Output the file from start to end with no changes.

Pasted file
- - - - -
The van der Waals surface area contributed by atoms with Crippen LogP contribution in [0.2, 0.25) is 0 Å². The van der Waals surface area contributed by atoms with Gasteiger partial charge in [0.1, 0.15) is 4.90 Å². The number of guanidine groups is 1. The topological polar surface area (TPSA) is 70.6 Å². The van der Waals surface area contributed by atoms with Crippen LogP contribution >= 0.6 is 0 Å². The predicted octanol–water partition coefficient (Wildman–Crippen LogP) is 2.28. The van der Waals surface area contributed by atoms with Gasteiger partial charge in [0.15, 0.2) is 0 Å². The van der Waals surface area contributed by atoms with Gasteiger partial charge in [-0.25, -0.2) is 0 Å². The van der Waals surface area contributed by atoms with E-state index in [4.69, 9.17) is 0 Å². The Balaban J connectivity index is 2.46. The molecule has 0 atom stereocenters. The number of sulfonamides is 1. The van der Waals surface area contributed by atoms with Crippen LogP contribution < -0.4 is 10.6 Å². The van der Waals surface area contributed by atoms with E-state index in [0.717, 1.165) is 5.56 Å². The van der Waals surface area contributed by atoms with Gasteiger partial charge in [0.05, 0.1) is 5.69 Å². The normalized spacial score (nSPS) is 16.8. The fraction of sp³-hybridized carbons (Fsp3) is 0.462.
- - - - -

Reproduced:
The van der Waals surface area contributed by atoms with Crippen LogP contribution in [0.2, 0.25) is 0 Å². The van der Waals surface area contributed by atoms with Gasteiger partial charge in [0.1, 0.15) is 4.90 Å². The number of guanidine groups is 1. The topological polar surface area (TPSA) is 70.6 Å². The van der Waals surface area contributed by atoms with Crippen LogP contribution >= 0.6 is 0 Å². The predicted octanol–water partition coefficient (Wildman–Crippen LogP) is 2.28. The van der Waals surface area contributed by atoms with Gasteiger partial charge in [0.15, 0.2) is 0 Å². The van der Waals surface area contributed by atoms with Gasteiger partial charge in [-0.25, -0.2) is 0 Å². The van der Waals surface area contributed by atoms with E-state index in [4.69, 9.17) is 0 Å². The Balaban J connectivity index is 2.46. The molecule has 0 atom stereocenters. The number of sulfonamides is 1. The van der Waals surface area contributed by atoms with Crippen LogP contribution < -0.4 is 10.6 Å². The van der Waals surface area contributed by atoms with E-state index in [0.717, 1.165) is 5.56 Å². The van der Waals surface area contributed by atoms with Gasteiger partial charge in [0.05, 0.1) is 5.69 Å². The normalized spacial score (nSPS) is 16.8. The fraction of sp³-hybridized carbons (Fsp3) is 0.462.